Data from all relevant studies were extracted by a single author (CC or FY) into an extraction form developed in Excel, with extraction double-checked by a second author (CC or FY). Articles included in the review by Adler et al 6 were re-extracted to ensure that consistent decisions were made with respect to the classification of the complications of unsafe abortion. Basic descriptive information for each study was extracted on the study design and the study population. For the study population, we categorised the types of abortion included in the study sample as follows: ‘all’ abortions, spontaneous and induced abortions or only induced abortions. Where results were presented stratified by the type of abortion, we added together estimates to give the total number of complications across induced and spontaneous abortions, due to the challenges in identifying induced abortions only.11 The gestational age of the study sample was noted where reported.
Data were extracted for each study on the number of abortion-related hospital admissions and the definition and number of abortion-related hospital admissions with the following outcomes: severe complications (as defined by authors); near-miss events defined as ‘a woman who nearly died but survived a complication that occurred during pregnancy, childbirth or within 42 days of termination of pregnancy’5 12 and; mortality. Data were also extracted on the number of women with abortion who had the following complications: haemorrhage, infection, injury (injury to the cervix or vaginal area or uterine perforation) and anaemia. For these complications, we extracted information on each complication according to whether the definition in the study could be classified as ‘near miss’, ‘severe’ or ‘not severe/unspecified’. Further details of this classification are provided in the online Supplementary table 1 (online Supplementary appendix 2).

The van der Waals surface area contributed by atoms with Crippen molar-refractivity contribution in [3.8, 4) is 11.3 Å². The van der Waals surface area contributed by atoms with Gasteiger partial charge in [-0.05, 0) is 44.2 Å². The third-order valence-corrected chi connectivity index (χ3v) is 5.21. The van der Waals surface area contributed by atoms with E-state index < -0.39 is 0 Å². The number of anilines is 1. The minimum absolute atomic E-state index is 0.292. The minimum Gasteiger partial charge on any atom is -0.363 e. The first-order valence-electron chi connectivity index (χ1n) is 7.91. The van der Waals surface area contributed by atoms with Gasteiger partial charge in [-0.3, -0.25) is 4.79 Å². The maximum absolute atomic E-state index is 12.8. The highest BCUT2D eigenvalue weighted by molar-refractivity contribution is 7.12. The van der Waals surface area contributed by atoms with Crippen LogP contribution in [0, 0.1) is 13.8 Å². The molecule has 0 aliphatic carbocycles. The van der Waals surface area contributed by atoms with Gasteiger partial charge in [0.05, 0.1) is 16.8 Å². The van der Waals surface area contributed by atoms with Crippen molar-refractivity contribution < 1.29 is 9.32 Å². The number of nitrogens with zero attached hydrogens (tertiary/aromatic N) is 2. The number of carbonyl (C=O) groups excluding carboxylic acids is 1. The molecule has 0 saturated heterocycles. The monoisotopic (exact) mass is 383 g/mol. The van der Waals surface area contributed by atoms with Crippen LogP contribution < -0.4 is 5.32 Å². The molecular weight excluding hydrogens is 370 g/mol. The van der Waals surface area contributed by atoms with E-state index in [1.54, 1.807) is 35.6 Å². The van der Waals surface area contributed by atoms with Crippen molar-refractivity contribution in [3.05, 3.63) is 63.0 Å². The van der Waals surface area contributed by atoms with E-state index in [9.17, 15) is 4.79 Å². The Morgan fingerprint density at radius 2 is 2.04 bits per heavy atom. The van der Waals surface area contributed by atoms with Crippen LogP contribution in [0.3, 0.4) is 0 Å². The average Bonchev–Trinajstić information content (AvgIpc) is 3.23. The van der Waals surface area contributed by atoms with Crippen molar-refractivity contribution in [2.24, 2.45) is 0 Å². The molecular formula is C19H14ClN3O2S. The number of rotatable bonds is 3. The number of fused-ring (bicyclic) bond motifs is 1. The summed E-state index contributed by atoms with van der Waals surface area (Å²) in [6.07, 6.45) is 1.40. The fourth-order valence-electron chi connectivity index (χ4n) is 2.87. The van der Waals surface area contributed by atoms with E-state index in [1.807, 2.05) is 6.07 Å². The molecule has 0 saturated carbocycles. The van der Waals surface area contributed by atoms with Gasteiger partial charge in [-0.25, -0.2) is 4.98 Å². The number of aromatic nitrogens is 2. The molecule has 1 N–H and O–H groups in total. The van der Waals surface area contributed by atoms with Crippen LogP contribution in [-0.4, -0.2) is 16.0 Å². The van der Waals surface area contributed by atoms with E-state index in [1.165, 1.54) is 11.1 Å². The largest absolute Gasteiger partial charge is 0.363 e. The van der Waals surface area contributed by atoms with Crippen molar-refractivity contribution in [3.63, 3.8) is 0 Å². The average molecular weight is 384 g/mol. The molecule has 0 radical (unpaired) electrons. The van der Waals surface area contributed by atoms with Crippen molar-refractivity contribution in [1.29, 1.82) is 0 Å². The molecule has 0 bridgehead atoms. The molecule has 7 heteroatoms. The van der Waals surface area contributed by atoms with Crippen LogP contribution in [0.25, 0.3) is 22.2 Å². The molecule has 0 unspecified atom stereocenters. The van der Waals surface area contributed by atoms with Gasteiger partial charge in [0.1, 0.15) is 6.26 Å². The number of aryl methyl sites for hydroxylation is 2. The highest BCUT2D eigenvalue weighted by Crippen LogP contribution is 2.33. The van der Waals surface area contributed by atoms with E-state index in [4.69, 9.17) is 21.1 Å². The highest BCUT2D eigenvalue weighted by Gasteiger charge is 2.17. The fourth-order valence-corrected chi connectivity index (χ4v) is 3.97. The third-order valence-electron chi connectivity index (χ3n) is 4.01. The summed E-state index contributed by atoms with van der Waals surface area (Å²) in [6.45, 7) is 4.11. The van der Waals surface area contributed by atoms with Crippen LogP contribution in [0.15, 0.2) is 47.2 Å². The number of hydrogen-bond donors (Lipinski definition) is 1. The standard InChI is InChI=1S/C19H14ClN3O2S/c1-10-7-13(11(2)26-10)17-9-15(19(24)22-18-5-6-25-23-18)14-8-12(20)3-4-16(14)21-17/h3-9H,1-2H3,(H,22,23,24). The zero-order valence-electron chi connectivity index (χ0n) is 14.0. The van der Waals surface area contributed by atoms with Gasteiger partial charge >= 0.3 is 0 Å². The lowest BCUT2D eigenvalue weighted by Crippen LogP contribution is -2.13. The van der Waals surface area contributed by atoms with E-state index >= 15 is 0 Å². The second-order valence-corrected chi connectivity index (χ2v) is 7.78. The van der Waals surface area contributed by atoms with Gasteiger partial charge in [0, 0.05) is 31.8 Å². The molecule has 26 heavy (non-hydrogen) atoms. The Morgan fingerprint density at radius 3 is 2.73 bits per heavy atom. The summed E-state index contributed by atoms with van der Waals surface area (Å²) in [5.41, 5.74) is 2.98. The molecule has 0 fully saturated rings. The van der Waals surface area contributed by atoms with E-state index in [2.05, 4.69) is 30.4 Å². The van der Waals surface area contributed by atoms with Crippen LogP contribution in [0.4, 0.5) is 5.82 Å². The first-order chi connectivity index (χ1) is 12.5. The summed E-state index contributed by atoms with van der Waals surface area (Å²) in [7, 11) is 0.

For studies that did not report the total number of abortion-related hospital admissions with near miss, but did provide some individual criterion of complications or organ dysfunction that could be categorised as near miss, we calculated a minimum estimate for the number abortion-related hospital admissions with a near-miss event. Two different methods were used depending on the type of data available in the study:
For studies where each abortion-related hospital admission was assigned to only one complication, categories of complications which could be considered near miss were added together to give an estimate of the number of near miss cases.
For studies where each abortion-related hospital admission could be assigned to multiple conditions, we selected only one criterion that could be considered near miss (in most cases shock).
Where data were presented in the study stratified by the method of abortion, we extracted an estimate of the complications associated with abortions induced using misoprostol (as self-reported or suspected by the healthcare provider). Similarly, we extracted estimates stratified by gestational age where available.
Assessment of the risk of bias
The risk of bias was determined using the component approach outlined by The Cochrane Collaboration for a number of predefined quality criteria. All studies were assessed as at high or low risk of bias on the following criteria: